"There's a lot of experience with our (officials) and the guys in the Situation Room. You're very cognizant of momentum in a game when these play happen. It's a different feeling when you're in the building than when you're in the Situation Room, but at the end of the day, until they put a time limit on it or they change the way the process is, our mandate is basically to ignore everything else and just get this right. Do it obviously in a timely fashion but sometimes the angles that broadcasts show don't come right away, we have to wait for some of those. We can control the overhead, we can control the in-net, the in-crossbar, all those different ones that we have. But sometimes there is other angles that you want to make sure. We're conscious of the time it takes, and yeah, you definitely can take the air out of a building sometimes. But it's a better alternative than waking up the next day and the call was wrong, that's for sure."

Feeling on embellishment call (Robby Fabbri)?
"That's a question for the official that made the call. Like any other penalty during a game, it's a judgment call. Normally I comment on the process of the coaches' challenge, but not on individual penalty calls. We'll be debating that all year and all night long because a lot of things happen in a hockey game. These officials are the best in the world, and what they see and what they call, that's the way it is basically."

The Blues have moved on, but the biggest complaint, according to center Paul Stastny, was the length of time.

"The worst part is it took so long," Stastny said. "That kind of deflates the whole rhythm of the game. And then you go from thinking you're up 2-1, then they review it ... I don't know, it seemed like seven, eight minutes and then all of the sudden, they score a goal and they review that. They get the OK from Toronto before the challenge and then we challenge and then there's another seven or eight minutes. I think the game's changed so much, I guess that's the only downside to the challenges. You don't mind them for certain reasons, but you want to get an answer in 30 seconds, a minute, two minutes, quick; almost like a quick timeout basically. But it's always a game of inches and we just kind of shake it off and look forward to Game 3."

The Blues have been good at parking adversity; they've done it all season with the slew of injuries they've dealt with.

But according to coach Ken Hitchcock, "We need the playing field to be a little bit more equal. That's on us, too. We can't allow them to have more power plays; it's not a good formula for success. We've got to have everything as equal as we can to have success against this team. They're a great hockey club. They've got a lot of elements that are championship elements, so for us, the playing field has to be as equal as we can make it. It's scoring chances, it's shots on goal, it's penalties, it's everything. We need that to be as equal as we can. That's on us. We've got to help ourselves by not going in the box, keeping it 5-on-5 and building to our strengths because we feel like 5-on-5, we've got a deep team, but we need the deep part of our lineup to be able to play and contribute. You've got to play 5-on-5 to do that."

- - -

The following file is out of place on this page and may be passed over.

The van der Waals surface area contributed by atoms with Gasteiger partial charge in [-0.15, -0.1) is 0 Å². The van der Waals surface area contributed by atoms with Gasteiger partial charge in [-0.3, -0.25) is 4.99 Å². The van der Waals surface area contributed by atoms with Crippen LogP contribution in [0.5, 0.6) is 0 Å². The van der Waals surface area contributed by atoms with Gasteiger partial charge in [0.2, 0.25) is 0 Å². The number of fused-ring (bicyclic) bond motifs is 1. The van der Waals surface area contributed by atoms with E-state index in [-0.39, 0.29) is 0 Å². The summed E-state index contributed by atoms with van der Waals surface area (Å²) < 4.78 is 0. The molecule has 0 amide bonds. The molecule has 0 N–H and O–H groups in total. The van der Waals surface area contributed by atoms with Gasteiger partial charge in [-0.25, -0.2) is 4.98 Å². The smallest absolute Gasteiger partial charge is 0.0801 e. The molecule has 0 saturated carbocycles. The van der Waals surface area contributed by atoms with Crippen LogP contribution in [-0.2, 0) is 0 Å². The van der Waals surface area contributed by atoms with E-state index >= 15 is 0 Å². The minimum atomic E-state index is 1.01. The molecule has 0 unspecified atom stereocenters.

Now that the has moved to United Center for Games 3 and 4, the tactical matchups favor Blackhawks coach Joel Quenneville.

At least Blues Hitchcock believes so.

The Stanley Cup Playoff series is tied 1-1, and Hitchcock felt he got exactly what he wanted out of the matchups on home ice. Now it's Quenneville's turn.

"It's going to be big," Hitchcock said. "We're going to have to fight through it. I got what I wanted there and Joel's going to get what he wants. What he wants, I don't want. He's got a defined matchup. 

"Unless he changes changes from what he did in the regular season, he's got a defined matchup that he likes. They've obviously had success playing us a few times like this. We're going to have to fight through it because we're not a good team when we're flying people on and off the ice and changing on the fly. We're a better flow team, we're a better zone matchup team than we are individual match. I think both of us are better that way. We're just going to have to get the guys to go out against what he wants and then we're going to have to outplay them."

Quenneville downplayed that notion, sort of.

"I think there's always subtle changes, whether it's what can you do on the power play or kill penalties," Quenneville said. "... Probably sometimes you can notice something, but at the end of the day, we expect the intensity to ratchet up every game."

When the two teams met in the first round in 2014, the Blues came into this building with a 2-0 series lead and it was imperative for the Blackhawks to at least win one, or take both games en route to a 4-2 series win. The tides have turned slightly, and two wins on home ice would put the Blackhawks in a terrific spot.

"You want to try to take advantage of home ice and the building here," Quenneville said. "It's the first playoff game and you want to play the right way."

- - -

The lineup change for the Blues is a big one.

Steve Ott returned after missing the past 57 games with torn hamstrings sustained Dec. 5 against the Toronto Maple Leafs and most recently, a bout with Colitis.

Ott took the spot of Ryan Reaves on the fourth line.

- - -

The Blues' projected lineup:

Jaden Schwartz-Jori Lehtera-Vladimir Tarasenko

Robby Fabbri-Paul Stastny-Troy Brouwer

Patrik Berglund-Alexander Steen-David Backes

Scottie Upshall-Kyle Brodziak-Steve Ott

Jay Bouwmeester-Alex Pietrangelo

Joel Edmundson-Kevin Shattenkirk

Carl Gunnarsson-Colton Parayko

Brian Elliott will start in goal. Jake Allen will be the backup.

Healthy scratches include Ryan Reaves, Dmitrij Jaskin, Magnus Paajarvi, Petteri Lindbohm, Robert Bortuzzo and Anders Nilsson. The Blues report no injuries.

- - -

The Blackhawks' projected lineup:

Andrew Ladd-Jonathan Toews-Marian Hossa

Artemi Panarin-Artem Anisimov-Patrick Kane

Richard Panik-Teuvo Teravainen-Tomas Fleischmann

Andrew Desjardins-Marcus Kruger-Andrew Shaw

Duncan Keith-Niklas Hjalmarsson

Viktor Svedberg-Brent Seabrook

Trevor van Riemsdyk-Michal Rozsival

Corey Crawford will start in goal. Scott Darling will be the backup.

Healthy scratches include David Rundblad, Brandon Mashinter, Dale Weise, Erik Gustafsson and Christian Ehrhoff. -- There's a possibility that the Blackhawks could insert Weise into the lineup. If so, either Panik or Desjardins will come out.

No comments:

Post a Comment